By Omar Bah
The Minister of Interior, Mai Ahmad Fatty has revealed that plans are underway for the resumption of the issuance of national identity cards by November or latest December.
“We have concluded that it is time now we give Gambians the national identification cards they deserve. Cabinet has approved and the process is now in place and hopefully it will be completed very soon,” he told state TV recently.
He said with the consultations between the ministries of interior, finance and so forth, “very soon government will be engaging the key stakeholders who are involved in it, and then a national identification issuance should be in place, hopefully if all goes well, in this side of the year in November or latest December.”
Meanwhile, on refugees in the Gambia, Minister Fatty said: “We used to have about ten thousand refugees living in the country. Presently the figures have gone down precisely to seven thousand or so, for the past few months since this government came into existence, after our registration.”
“So, we are contributing significantly towards the protection, the management of refugees around the world with this kind of operation on our ground. We have refugees who are fully integrated into Gambian society. They live among communities,” he said.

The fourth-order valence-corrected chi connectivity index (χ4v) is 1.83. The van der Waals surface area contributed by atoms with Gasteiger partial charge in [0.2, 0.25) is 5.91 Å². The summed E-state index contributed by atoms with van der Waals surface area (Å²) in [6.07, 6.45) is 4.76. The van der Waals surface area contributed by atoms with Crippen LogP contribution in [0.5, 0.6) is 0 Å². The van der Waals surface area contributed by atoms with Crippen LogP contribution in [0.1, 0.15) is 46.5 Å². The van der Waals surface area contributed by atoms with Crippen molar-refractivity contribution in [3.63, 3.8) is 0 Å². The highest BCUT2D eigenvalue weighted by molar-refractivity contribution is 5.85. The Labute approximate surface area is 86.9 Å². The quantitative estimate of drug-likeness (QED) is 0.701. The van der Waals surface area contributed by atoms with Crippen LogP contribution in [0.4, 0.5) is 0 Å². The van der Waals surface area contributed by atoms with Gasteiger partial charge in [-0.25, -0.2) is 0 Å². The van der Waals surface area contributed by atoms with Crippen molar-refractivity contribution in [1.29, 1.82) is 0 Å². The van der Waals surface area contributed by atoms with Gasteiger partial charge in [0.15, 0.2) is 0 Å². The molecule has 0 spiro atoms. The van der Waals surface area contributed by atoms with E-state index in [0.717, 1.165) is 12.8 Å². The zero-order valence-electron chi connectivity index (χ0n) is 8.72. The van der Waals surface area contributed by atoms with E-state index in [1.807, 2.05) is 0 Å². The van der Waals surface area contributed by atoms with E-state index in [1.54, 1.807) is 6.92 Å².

He said notwithstanding they know the precise figures of the refugees living in the country, “because we have a very comprehensive registration system. Refugees are registered periodically, we have a profile, we know where they live, and we are working with UNHCR in The Gambia and also the regional office in Dakar.
“We granted them documentations, so that they can move freely, in short refugees in the Gambia live like Gambian citizens,” he said.
On what the government is doing for the returning migrants, Fatty said the government is not resting on its laurels.
“The government is working with its international partners, with the European Union in particular. To make sure that migration can be properly managed and then it can also serve the development interest of the Gambia,” he said.
The government, he said believes that the long term approach to migration should be in their encouraging of private sector growth in the Gambia, establishing businesses and enterprises, “that will help to scope indigenous economic growth, enabling young people to have jobs.”